Cultural Differences; a world of difference
When you travel, you will undoubtedly be confronted with it: cultural differences. For some a horror, for others an enrichment. Differences in culture amount to behavior, habits, traditions, religion, language and even gestures. Differences will always be there.
The realization of cultural differences when you go to another country can be important. This can be for vacation, internship, work or because you join your partner.
Even in the Netherlands, not only between natives and immigrants, but also between the Dutch themselves, many cultural differences can be found. Frisians will have different traditions compared to the Limburgers. Think of carnival or language. For example, a plastic bag in Limburg and a Friesland is a kiss. This can of course create funny situations if you do not take each other into account.
So you have to watch abroad, especially with hand signals. For example, keeping the index finger and thumb together is a gesture for ‘okay’ or ‘fine’ in many countries, but in Turkey, for example, it is an obscene gesture. In parts of southern Europe it is as bad as raising a middle finger.
Two fingers in the air is a peace sign in Western countries, but in the English-speaking languages (with the exception of the US), it means the same as a middle finger. So be careful.
Not only with gestures can misunderstandings arise, but also through behavior. For example, it is terribly rude in the Netherlands to slurp during dinner, unlike Japan. You indicate that you like it. You also cool your hot noodles with it. Handy!
In China, for example, it is impolite to empty your plate. This actually lets you know that the host has not given you enough food. The best thing is to leave a little bit of food on your plate. Your host will understand that you were so full that you could not eat that last bit anymore.
For many people certain habits are weird or incomprehensible, but this can also be interpreted the other way around. Slurping is terribly dirty for us to hear. In Japan they find it logical that they do not want to burn their palate.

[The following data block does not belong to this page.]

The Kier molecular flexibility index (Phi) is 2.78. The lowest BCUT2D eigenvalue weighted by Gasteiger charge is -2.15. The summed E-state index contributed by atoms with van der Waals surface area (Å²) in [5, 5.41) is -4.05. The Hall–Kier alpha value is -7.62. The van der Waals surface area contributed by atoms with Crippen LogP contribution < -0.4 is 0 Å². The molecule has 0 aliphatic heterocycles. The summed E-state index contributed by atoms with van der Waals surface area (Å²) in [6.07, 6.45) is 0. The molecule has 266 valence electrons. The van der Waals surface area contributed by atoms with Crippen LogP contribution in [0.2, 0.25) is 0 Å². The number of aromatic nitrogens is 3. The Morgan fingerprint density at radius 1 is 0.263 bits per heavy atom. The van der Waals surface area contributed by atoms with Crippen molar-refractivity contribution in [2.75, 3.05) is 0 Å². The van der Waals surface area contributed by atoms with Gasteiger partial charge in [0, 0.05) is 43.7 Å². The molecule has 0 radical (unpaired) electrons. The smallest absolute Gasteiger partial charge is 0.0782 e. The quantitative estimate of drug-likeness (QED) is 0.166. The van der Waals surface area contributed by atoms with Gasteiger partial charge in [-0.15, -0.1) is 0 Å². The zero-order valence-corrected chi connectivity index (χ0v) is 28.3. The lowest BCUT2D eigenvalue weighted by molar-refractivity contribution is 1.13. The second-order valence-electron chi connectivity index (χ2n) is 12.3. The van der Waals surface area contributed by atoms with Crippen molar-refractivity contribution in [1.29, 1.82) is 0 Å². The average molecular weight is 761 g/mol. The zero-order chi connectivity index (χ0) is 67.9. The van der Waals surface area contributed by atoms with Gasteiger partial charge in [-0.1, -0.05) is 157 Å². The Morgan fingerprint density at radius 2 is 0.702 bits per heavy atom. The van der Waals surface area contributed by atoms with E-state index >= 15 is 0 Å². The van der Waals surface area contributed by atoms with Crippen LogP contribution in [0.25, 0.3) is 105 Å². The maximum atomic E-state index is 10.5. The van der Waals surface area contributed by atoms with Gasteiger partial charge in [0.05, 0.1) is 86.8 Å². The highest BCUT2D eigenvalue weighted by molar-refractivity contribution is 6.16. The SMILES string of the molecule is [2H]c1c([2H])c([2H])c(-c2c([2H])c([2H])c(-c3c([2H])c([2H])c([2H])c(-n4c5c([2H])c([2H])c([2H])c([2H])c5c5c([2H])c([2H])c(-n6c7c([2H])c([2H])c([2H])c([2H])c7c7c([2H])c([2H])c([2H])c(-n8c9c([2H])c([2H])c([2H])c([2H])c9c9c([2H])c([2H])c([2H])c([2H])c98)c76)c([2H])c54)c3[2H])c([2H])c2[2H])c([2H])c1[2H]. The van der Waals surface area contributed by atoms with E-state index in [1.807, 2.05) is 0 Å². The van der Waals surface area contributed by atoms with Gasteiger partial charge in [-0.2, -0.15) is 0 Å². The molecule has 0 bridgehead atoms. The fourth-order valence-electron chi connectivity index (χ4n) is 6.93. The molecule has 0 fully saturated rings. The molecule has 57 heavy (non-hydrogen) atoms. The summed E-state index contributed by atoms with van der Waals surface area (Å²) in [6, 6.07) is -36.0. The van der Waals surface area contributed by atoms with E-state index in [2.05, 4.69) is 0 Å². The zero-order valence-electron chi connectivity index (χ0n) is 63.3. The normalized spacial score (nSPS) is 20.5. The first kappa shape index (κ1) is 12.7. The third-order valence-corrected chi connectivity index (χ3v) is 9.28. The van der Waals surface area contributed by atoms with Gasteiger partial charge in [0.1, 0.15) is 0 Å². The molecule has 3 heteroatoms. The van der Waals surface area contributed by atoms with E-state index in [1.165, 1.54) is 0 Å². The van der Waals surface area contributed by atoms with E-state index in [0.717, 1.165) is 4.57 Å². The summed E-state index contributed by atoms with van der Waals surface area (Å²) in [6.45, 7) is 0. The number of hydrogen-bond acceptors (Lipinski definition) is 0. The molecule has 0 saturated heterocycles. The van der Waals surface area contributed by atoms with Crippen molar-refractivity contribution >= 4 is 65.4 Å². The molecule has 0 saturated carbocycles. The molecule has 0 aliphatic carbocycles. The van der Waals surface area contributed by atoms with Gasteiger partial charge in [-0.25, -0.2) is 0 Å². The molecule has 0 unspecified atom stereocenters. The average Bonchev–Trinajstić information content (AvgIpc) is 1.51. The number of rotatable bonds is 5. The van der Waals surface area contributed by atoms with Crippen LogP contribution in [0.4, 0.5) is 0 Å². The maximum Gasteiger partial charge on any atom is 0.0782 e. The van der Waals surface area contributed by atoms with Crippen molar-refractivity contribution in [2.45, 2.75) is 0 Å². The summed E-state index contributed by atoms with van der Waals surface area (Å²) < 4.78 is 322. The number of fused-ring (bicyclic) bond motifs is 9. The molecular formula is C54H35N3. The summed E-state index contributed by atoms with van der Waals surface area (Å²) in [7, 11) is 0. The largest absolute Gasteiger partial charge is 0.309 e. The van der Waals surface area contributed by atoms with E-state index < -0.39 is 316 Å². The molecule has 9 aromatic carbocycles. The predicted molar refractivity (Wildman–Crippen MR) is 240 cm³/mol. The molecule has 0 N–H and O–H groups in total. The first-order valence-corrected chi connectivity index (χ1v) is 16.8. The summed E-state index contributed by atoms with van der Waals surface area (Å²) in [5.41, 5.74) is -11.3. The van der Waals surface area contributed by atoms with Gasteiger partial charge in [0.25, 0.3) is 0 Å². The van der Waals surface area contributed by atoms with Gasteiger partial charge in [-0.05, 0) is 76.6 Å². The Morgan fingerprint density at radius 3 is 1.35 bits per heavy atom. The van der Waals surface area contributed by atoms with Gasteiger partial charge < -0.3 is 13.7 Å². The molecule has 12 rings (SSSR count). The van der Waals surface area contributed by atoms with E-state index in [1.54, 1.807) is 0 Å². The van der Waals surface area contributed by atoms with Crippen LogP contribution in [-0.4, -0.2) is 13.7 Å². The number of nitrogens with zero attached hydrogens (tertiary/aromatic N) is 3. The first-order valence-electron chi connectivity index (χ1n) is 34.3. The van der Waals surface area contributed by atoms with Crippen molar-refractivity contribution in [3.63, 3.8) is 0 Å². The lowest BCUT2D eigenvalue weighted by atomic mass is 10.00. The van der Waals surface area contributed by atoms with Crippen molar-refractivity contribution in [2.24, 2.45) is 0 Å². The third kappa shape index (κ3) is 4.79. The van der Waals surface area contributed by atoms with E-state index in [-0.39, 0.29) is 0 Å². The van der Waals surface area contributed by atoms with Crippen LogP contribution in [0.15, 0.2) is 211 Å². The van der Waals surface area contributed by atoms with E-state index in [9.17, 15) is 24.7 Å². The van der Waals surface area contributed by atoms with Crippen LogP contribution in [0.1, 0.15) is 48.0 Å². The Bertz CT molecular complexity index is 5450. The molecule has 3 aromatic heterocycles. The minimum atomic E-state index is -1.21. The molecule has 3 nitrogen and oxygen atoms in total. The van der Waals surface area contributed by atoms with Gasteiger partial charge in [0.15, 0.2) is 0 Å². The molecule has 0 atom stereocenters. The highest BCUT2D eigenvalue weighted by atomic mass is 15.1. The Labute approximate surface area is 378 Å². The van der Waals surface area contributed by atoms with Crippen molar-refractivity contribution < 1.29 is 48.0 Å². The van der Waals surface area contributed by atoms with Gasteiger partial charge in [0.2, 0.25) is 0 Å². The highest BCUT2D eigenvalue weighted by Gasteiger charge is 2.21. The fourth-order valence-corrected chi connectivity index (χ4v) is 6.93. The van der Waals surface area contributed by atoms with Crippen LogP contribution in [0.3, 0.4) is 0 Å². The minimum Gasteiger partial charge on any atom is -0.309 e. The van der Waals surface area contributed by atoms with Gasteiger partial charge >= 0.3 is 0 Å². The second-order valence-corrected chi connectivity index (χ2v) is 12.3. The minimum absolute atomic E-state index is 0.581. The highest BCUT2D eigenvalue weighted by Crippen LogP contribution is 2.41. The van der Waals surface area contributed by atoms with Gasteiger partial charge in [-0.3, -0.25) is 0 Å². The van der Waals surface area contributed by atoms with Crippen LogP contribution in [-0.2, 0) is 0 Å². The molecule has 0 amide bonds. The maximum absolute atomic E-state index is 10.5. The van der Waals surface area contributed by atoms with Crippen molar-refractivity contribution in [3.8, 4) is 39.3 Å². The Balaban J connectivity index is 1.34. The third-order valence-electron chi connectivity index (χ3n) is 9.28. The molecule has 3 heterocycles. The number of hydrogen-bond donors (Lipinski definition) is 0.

When someone in the Netherlands has a bad cold, we do not mind if this person wants to blow his nose. In Turkey people think differently about this. You hear such things privately.
It is therefore very important to be open-minded when dealing with people from a different culture. Even with Western cultures. We, the Dutch, are very direct. When we say ‘yes’ we also mean ‘yes’. Also with ‘no’ and ‘maybe’. In England it is the case that ‘maybe’ usually means ‘no’ and an invitation to come to dinner when you just know each other, does not mean that you can come by soon for a bite, but rather friendliness.
Where people travel, relationships will also arise. In multicultural relations, communication is very important, both in friendly and romantic relationships. Why does someone react as he / she reacts? What exactly does it mean? Talk about it well.
In romantic relationships it can be a bigger stumbling block. Discuss what you find important in a relationship, but also in the future, so that both of you know what you have and what you can expect from each other. All of the above can be addressed, but what really can be a breaking point in a relationship is religion. Different views and principles also come with different religions. And these are difficult to change. Just as your principles and beliefs can not be changed just like that. Some think it is very important to educate their future children with their faith. If you yourself are also religious or not religious, this can be a huge collision. As a non-believer you can still fit in, if you have a different belief then it becomes more difficult. Perhaps you can come to a middle way and make arrangements about it.
In the beginning a relationship is always exciting and new and you feel that you can endure everything together, until it becomes serious. Therefore, get to know each other well before you take big steps!
Anyway you can say one thing about cultural differences: it keeps it interesting! 🙂
Have you ever had to deal with cultural differences?